New guidance from the Charity Commission indicates that charities will legitimately be able to support a yes or no vote in the forthcoming referendum on the alternative vote system of voting if they believe the outcome will directly affect the delivery of their charitable objects.
New guidance on referendums from the commission says the principles that govern political activity by charities also apply to referendums. In some circumstances, it says it may be appropriate for charities to "set out the pros and cons of a yes or no vote for their beneficiaries".
It says: "For example, if the outcome of a referendum will have a particular impact on older people, it would be appropriate for a charity that works with older people to explain the effects of the different outcomes to its beneficiaries."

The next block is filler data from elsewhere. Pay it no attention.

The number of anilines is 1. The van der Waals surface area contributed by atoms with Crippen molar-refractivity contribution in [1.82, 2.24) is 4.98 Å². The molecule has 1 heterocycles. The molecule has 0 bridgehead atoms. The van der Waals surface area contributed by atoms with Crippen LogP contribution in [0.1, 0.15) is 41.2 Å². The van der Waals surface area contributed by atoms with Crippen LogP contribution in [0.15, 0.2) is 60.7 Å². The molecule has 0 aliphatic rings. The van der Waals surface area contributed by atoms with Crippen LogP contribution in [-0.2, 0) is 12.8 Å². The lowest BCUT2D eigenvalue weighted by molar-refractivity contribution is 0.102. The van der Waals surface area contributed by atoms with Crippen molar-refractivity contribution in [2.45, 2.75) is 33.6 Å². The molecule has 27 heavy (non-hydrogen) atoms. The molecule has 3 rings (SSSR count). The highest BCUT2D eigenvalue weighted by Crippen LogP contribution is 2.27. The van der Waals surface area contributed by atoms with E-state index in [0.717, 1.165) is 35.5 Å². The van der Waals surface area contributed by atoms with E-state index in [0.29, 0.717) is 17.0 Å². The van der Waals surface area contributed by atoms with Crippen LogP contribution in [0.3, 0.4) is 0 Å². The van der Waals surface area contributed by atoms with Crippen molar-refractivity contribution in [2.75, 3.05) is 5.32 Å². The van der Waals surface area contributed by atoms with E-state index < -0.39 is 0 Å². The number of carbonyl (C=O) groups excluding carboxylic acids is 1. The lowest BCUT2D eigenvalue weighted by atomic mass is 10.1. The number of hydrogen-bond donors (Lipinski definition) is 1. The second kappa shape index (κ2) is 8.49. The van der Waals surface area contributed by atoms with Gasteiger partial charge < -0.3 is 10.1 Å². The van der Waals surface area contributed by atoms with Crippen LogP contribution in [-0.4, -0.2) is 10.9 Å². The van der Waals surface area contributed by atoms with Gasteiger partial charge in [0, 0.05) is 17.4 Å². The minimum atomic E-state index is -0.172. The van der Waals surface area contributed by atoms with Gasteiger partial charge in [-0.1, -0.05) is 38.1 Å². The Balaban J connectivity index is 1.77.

But it draws a distinction between setting out the pros and cons and actively campaigning for a yes or no vote.
"In exceptional cases charities may consider that the outcome of a referendum is likely to directly affect, positively or negatively, the delivery of their charitable objects," it says. "Where the impact on the work of the charity is very indirect or uncertain, the trustees will find it difficult to justify campaigning for a particular outcome.
"The key question for the trustees is exactly how such activity would be an effective way of promoting the objects of the charity."
The document says charities might need to register with the Electoral Commission as campaigning organisations if they plan to publish material that indicates support for one side in a referendum.
A statement issued by the No to AV campaign said: "We welcome this guidance from the Charity Commission and will be seeking urgent clarification from the charities concerned over how their alleged support meets their charitable objectives."